It has everything; familial hatreds, great love, romance and failed relationships, attempts by the character to change patterns of life -in fact all the ingredients of a page -turner. It is written in a highly charged poetic style and is full of fine imagistic writing and It should be published both because of all the above and because it is an individual experience which has universal significance. - By Siobhan Campbell, Tutor on M A Creative Writing Course Kingston University
Mad? Sad? Or Bad? the truth about Alzheimer's Disease. After a lifetime of coping with a very difficult - and sometimes nasty - mother, Patricia now faces her parent`s decline and impending death. As she guided her mother through family history, she tries to unravel what has always ailed the older woman.The story moves through darkness, to understanding and to skeletons in the cupboard. And ultimately to love.
But Patricia reaches a mind- blowing conclusion about what she believes to lie behind old age dementia.
About the Author
Pamela spent most of her working life bringing up four children and doing casual jobs.. she took a degree in English and at a local university and then taught in Adult Education and became a Market Research Interviewer. When her work dwindled in the Recession of the 1990s, she tried for a while to run her own private Adult Education business. She has always wanted to write and began in her twenties. She has broadcast her own talk on the radio, published some short stories and articles, and had prizes in a few writing competitions. Pamela lives in The Royal Borough of Kingston Upon Thames.
'....And she's got a perfect figure, you know.' For the first time I am listening to what the nurse is saying about my eighty-eight year-old Mother.
'I like her,' she had begun. What's all this? I asked myself. My mother's never got on with anybody, and probably nobody has ever liked her. She certainly doesn't like anyone much. We talk, as I scrabble around trying to remember how the conversation had started. 'She asked me where I came from. Tells me she has always wanted to travel...' Well, we all know that old story, don't we?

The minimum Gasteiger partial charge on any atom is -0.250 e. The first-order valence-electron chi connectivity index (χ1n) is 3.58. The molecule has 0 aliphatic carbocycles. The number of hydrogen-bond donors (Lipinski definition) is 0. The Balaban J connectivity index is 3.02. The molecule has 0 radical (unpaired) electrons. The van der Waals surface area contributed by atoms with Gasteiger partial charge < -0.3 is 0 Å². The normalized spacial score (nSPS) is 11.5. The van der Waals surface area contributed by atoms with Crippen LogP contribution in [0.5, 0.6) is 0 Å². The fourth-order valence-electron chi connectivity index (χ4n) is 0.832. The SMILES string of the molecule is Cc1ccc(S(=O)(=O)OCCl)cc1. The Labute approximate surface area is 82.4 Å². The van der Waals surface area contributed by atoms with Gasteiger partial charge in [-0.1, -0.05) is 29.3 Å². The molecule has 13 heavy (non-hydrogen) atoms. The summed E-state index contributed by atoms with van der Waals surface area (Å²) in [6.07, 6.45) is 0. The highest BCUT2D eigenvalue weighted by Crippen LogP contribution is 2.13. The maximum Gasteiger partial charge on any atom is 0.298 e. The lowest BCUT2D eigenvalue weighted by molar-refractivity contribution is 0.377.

'...And she's got a perfect figure, you know.' That's when my ears pricked up. I'd hardly been listening, having looked after my mother for as long as I can remember, having lived her life rather than my own... But now this, at nearly ninety and last week nearly dead. 'What do you mean, what do you mean? In and out - in and out?'
'Oh - everything,' the nurse laughs. 'And it is so good for you, because it's genetic.' Genetic? I am her, not exactly a case of symbiosis, since it has not been beneficial to me, but something like that.
A week ago, I stood over my mother, having been summoned to what I had thought was her deathbed. She was asleep, but gasping in her sleep, and I thought, 'Are you gasping to stay alive in the hope that one day you will have a life? No, what I really thought was, you look like I feel. Gasping to stay alive in the hope that one day you will have a life. And now this, the perfect figure? A young girl's body beneath that weary face? The tune 'Beautiful Dreamer' comes back into my mind. I think she even used to sing it, way far back, or at least hum it anyway.
Beautiful Dreamer, a Sleeping Beauty, is it really that? Is that old face weary with disappointment? Because the young girl's body has never been satisfied? Yet my mother has never shown any strong desires for such needs to be fulfilled. I am a Sleeping Beauty too, but I know it.